Drivers victorious; Vlantana Norge and its chairman ordered to pay compensation of almost €2 million

Drivers victorious; Vlantana Norge and its chairman ordered to pay compensation of almost €2 million

Lorry drivers have been victorious in their legal claim for compensation for unpaid wages against Vlantana Norge and its chairman of the board, Vladas Stoncius Junior.

Together, the company and Mr Stoncius Junior will have to pay more than NOK 20 million (just shy of  €2 million) as a result of having systematically underpaid several hundred drivers.

The lawyer representing the truckers, Lina K. Smorr of Andersen & Bache-Wiig, told Norwegian website FriFagbevegelse that the drivers had to sue Mr Stoncius Junior personally because the company was bankrupt and without funds.

Smorr represented 52 Eastern European professional drivers who claimed they had been regularly underpaid by their former employer, Vlantana Norge. The company had also been reported to the police by three different bodies. The Norwegian Public Roads Administration estimates the haulier’s practises had saved it NOK 28-39 million every year in wage costs.

During the court case, Vlantana Norge argued that the alleged underpayment, use of double timesheets and manipulation of submitted documents was a result of “personal errors and misunderstandings”. The court, however, was not convinced:

“After an overall assessment of the evidence in the case, the district court considers it probable that Vlantana Norway practiced a comprehensive and labor-intensive system with the ongoing production of fictitious timesheets”, said the judge ruling the case. “The court believes that this was done in order to be able to present fictitious documentation that stated they had paid wages in line with the current minimum rate.”

The court also concluded that the chairman of the board and former general manager of Vlantana Norway, Vladas Stoncius Junior, is personally liable to the drivers for the financial losses they had suffered as a result of systematic underpayment. In practice, FriFagbevegelse says this means that Stoncius Junior himself may have to cover as much as NOK 13.4 million of the total compensation.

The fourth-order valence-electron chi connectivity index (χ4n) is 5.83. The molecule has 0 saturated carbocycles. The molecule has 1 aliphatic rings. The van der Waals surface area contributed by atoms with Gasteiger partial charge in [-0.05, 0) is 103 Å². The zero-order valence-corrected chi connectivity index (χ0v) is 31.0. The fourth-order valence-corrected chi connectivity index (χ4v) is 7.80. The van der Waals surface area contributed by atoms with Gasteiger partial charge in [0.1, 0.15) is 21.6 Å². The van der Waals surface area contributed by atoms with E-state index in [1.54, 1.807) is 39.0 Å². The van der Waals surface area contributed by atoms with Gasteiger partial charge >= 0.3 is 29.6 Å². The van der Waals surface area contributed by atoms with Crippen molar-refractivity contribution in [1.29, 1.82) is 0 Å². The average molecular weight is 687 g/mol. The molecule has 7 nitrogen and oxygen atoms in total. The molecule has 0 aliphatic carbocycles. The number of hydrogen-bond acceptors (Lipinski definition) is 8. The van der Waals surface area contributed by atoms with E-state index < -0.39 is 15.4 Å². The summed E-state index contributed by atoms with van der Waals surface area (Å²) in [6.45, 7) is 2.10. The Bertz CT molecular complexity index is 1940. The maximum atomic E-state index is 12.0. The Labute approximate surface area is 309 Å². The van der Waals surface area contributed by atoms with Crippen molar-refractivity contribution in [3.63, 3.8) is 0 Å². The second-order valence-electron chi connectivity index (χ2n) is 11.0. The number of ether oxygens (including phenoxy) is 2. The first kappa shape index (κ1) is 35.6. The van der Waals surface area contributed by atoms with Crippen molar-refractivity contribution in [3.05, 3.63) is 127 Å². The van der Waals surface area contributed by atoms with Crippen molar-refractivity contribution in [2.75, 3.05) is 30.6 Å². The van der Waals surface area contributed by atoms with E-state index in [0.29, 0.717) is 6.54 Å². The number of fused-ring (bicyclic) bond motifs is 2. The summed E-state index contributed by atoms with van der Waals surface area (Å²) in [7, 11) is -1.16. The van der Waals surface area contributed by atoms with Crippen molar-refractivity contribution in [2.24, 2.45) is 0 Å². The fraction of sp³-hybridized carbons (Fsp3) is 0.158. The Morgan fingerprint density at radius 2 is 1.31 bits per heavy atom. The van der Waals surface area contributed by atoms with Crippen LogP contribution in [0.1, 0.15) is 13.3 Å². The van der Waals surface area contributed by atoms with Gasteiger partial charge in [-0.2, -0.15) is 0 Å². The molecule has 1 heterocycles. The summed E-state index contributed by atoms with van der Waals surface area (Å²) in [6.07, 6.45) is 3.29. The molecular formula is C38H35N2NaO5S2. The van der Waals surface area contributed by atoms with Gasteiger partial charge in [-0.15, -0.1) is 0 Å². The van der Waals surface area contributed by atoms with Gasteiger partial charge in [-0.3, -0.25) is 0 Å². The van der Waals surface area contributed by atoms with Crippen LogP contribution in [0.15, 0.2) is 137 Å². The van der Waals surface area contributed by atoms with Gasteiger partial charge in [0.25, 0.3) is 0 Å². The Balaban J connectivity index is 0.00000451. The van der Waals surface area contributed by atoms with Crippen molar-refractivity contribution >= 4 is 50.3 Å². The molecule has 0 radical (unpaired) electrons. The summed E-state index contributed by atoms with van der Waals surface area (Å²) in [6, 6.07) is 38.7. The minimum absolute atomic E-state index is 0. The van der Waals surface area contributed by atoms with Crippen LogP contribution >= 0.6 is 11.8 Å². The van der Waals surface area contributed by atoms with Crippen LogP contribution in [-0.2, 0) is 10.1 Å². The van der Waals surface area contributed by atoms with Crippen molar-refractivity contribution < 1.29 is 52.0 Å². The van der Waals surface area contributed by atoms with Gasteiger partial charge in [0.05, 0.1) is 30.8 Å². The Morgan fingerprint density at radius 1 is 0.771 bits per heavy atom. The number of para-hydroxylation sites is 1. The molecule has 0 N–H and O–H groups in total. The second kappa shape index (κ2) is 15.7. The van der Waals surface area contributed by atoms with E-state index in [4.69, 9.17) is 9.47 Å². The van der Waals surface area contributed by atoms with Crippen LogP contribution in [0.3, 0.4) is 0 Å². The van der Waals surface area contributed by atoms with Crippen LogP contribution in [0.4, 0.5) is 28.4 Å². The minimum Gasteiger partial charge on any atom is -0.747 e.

FriFagbevegelse writes that the ruling is also important in principle, as it will help to “clean up” remunerations in the transport sector. According to Smorr, the victory for the drivers shows a “clear signal is being sent that the chairman of the board and the general manager risk a very significant personal liability if the operation is organized in a way that circumvents Norwegian rules on minimum wage.”

Several examples of Vlantana Norge’s everyday operations were referred to in court, including its regular container transport for PostNord. The assistant director of traffic at PostNord, Tom Erik Enger, testified in court and explained that they had outsourced jobs to Vlantana Norge that would involve truckers driving for periods of twelve hours at a time. For this, PostNord paid Vlantana Norge 11.5 working hours, minus a 30-minute statutory break. However, it was found that the drivers had not been paid for this time at all; they were typically credited with only 4 hours and 30 minutes.

Moreover, the district court concluded it is likely that these 12-hour days were by no means the exception, but rather the rule, and that the company’s timesheets were deliberately produced so as to deceive the authorities.

Photo credit: Jimmy / Flickr

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